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Following the conclusion of the UEFA Champions League Tournament Finals and the wave of racism in England that ensued, there has been a lot of public response around the situation, mostly condemning it.

Marcus Rashford tweeted out a picture of himself on the pitch (picture depicted below) alongside a lengthy iPhone notes app statement. In his tweet he apologised for missing the penalty, expressing how he could “score penalties in [his] sleep” and couldn’t understand why not that one after replaying the scene through his head on loop. He then goes on to say that while he can take critique of his performance all day long, he will not however apologise for who he is or where he comes from, if he has nothing else, he has that.

Accompanied by more public condemnation of British racism and the manner in which black people are treated well when some white men feel like, Prince William, who watched the final match live and in person with his wife and son, took to Twitter to say how he is sickened by the racist abuse aimed at English players and that this is totally unacceptable, abhorrent behaviour that must stop now “all those involved should be held accountable”.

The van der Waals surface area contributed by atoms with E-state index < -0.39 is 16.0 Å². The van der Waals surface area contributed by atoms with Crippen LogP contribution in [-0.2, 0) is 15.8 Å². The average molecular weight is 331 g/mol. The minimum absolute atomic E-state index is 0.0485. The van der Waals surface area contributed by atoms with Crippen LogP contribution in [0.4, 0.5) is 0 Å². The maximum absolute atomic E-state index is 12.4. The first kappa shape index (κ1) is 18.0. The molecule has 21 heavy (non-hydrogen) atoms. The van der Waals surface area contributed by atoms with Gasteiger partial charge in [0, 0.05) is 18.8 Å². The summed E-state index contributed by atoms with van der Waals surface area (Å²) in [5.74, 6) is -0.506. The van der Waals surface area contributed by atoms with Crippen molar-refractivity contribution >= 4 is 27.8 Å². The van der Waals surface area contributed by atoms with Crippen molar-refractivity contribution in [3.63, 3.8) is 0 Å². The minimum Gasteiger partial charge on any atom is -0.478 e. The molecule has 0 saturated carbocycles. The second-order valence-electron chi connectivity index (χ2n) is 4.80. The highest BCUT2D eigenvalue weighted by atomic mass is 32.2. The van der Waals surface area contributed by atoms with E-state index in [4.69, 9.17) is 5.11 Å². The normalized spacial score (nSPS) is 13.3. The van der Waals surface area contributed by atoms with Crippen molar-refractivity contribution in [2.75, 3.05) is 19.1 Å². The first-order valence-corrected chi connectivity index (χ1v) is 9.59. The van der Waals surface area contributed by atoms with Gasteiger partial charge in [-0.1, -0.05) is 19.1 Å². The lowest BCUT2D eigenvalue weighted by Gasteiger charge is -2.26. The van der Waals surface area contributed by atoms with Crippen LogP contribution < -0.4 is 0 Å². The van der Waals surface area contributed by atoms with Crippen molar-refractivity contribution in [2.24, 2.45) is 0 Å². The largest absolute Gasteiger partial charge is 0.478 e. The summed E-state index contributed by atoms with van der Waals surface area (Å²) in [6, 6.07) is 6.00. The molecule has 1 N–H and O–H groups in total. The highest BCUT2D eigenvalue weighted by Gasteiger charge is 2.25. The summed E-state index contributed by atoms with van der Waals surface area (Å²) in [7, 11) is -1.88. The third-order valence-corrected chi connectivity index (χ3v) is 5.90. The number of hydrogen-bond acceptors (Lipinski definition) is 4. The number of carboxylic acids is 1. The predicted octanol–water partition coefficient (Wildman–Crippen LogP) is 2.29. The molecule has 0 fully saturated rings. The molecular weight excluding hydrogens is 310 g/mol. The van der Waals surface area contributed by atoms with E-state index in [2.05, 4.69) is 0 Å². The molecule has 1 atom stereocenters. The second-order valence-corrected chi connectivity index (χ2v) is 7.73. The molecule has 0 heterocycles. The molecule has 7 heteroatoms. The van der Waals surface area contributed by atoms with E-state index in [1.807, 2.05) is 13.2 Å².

The recent wave of racism is unfortunately still ongoing. People are still taking to the internet to racially abuse Sancho, Saka and Rashford, as well as black people of the general public. Even yesterday, on the 12th of July, a mural depicting Marcus Rashford was vandalised and deface with graffiti. It was quickly covered up and people used the opportunity to put up hundreds of messages showing support for the footballer and has been restored to its previous glory not long ago, but the fact that someone took the time out of their 24 hours to do this is appalling.

Racism in England probably isn’t going anywhere for a while, but at least there are discussions pushing for change. At least we can be hopeful.

 

By Joshua Osifo

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